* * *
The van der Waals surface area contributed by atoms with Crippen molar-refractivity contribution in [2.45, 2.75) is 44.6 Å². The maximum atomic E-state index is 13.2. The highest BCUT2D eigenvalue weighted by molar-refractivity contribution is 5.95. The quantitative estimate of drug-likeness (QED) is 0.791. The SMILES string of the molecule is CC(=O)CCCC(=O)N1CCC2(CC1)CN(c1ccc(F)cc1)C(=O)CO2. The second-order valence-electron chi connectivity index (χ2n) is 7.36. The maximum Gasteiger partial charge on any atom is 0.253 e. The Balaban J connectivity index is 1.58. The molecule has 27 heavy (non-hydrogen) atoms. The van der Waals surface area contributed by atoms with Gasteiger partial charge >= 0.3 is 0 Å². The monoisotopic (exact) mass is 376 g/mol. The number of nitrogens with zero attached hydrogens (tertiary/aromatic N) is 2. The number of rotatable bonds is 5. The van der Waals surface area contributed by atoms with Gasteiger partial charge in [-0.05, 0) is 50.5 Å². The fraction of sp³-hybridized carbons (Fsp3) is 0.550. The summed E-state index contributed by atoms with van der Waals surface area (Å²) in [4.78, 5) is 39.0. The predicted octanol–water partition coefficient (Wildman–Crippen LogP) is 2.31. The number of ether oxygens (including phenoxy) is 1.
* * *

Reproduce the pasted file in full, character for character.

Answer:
The van der Waals surface area contributed by atoms with Crippen molar-refractivity contribution in [2.45, 2.75) is 44.6 Å². The maximum atomic E-state index is 13.2. The highest BCUT2D eigenvalue weighted by molar-refractivity contribution is 5.95. The quantitative estimate of drug-likeness (QED) is 0.791. The SMILES string of the molecule is CC(=O)CCCC(=O)N1CCC2(CC1)CN(c1ccc(F)cc1)C(=O)CO2. The second-order valence-electron chi connectivity index (χ2n) is 7.36. The maximum Gasteiger partial charge on any atom is 0.253 e. The Balaban J connectivity index is 1.58. The molecule has 27 heavy (non-hydrogen) atoms. The van der Waals surface area contributed by atoms with Gasteiger partial charge >= 0.3 is 0 Å². The monoisotopic (exact) mass is 376 g/mol. The number of nitrogens with zero attached hydrogens (tertiary/aromatic N) is 2. The number of rotatable bonds is 5. The van der Waals surface area contributed by atoms with Gasteiger partial charge in [-0.05, 0) is 50.5 Å². The fraction of sp³-hybridized carbons (Fsp3) is 0.550. The summed E-state index contributed by atoms with van der Waals surface area (Å²) in [4.78, 5) is 39.0. The predicted octanol–water partition coefficient (Wildman–Crippen LogP) is 2.31. The number of ether oxygens (including phenoxy) is 1.